We have not addressed this precise question before and thus we shall begin our analysis by examining certain sections of the Maryland Code (1975), included in the Commercial Law Article (U.C.C.). Section 9-504 of the U.C.C. is entitled "Secured party's right to dispose of collateral after default; effect of disposition." In pertinent part, § 9-504(3) provides:
Disposition of the collateral may be by public or private proceedings and may be made by way of one or more contracts. Sale or other disposition may be as a unit or in parcels and at any time and place and on any terms but every aspect of the disposition including the method, manner, time, place, and terms must be commercially reasonable. Unless collateral is perishable or threatens to decline speedily in value or is of a type customarily sold on a recognized market reasonable notification of the time and place of any public sale or reasonable notification of the time after which any private sale or other intended disposition is to be made shall be sent by the secured party to the debtor. . . . [emphasis added.]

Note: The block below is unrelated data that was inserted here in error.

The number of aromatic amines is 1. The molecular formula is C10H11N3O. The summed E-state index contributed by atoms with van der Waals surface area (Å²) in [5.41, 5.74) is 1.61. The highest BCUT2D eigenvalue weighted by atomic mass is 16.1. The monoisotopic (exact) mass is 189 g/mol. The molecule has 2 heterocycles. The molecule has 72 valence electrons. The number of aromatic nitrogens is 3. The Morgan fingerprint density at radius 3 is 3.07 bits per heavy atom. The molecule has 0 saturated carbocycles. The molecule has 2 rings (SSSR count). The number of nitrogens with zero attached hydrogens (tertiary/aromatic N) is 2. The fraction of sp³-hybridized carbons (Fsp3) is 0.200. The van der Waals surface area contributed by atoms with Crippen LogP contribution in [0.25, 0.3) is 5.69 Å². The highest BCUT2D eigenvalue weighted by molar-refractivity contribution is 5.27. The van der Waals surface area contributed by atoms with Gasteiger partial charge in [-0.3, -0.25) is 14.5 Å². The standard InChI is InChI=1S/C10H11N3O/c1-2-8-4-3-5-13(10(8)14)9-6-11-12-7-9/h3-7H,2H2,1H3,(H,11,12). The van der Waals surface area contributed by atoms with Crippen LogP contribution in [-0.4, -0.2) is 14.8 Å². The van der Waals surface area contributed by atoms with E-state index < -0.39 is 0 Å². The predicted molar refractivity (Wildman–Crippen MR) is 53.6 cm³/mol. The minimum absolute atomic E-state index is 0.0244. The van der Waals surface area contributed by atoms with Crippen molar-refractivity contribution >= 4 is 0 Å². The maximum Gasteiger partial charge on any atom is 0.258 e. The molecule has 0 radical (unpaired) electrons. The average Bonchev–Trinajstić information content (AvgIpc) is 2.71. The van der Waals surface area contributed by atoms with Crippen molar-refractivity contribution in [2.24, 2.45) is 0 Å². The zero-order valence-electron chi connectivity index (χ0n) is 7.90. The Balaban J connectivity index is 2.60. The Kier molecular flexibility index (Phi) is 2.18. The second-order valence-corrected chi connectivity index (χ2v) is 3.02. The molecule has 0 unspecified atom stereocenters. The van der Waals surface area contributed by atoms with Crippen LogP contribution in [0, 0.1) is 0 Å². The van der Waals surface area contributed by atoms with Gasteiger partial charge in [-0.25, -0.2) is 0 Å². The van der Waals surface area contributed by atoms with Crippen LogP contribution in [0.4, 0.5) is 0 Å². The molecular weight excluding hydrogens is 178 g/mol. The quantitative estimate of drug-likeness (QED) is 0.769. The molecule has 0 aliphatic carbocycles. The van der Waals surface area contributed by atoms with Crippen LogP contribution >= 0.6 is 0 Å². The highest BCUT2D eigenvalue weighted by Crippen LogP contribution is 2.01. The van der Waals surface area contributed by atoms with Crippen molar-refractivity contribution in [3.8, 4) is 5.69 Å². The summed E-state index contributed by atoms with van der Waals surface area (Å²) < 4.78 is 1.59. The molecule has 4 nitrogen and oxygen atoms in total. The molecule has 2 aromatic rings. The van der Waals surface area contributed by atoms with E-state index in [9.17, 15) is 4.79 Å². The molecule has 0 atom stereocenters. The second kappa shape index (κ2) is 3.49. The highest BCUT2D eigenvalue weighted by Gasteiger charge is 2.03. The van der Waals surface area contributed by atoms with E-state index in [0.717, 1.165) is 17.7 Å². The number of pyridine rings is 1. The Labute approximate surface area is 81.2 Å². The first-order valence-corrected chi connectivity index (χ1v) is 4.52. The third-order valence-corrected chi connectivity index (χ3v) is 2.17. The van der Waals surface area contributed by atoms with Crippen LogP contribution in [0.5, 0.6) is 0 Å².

Initially we note that an automobile does not come within the exceptions set forth in subsection (3); it is not perishable, subject to a speedy decline in value, nor "of a type customarily sold on a recognized market." A recognized market has been described as a "stock market or a commodity market, where sales involve many items so similar that individual differences are nonexistent or immaterial, where haggling and competitive bidding are not primary factors in each sale and where the prices paid in actual sales of comparable property are currently available by quotation." Norton v. National Bank of Commerce of Pine Bluff, 240 Ark. 143, 398 S.W.2d 538, 540 (1966). There is no recognized market for used cars. The price of the same model used car will vary according to its condition or the whim of the purchaser. We conclude then that § 9-504(3) requires reasonable notification of the time and place of any proposed sale and further that the requirement that the sale be commercially reasonable does not afford the debtor sufficient assurance that full value will be given for the collateral.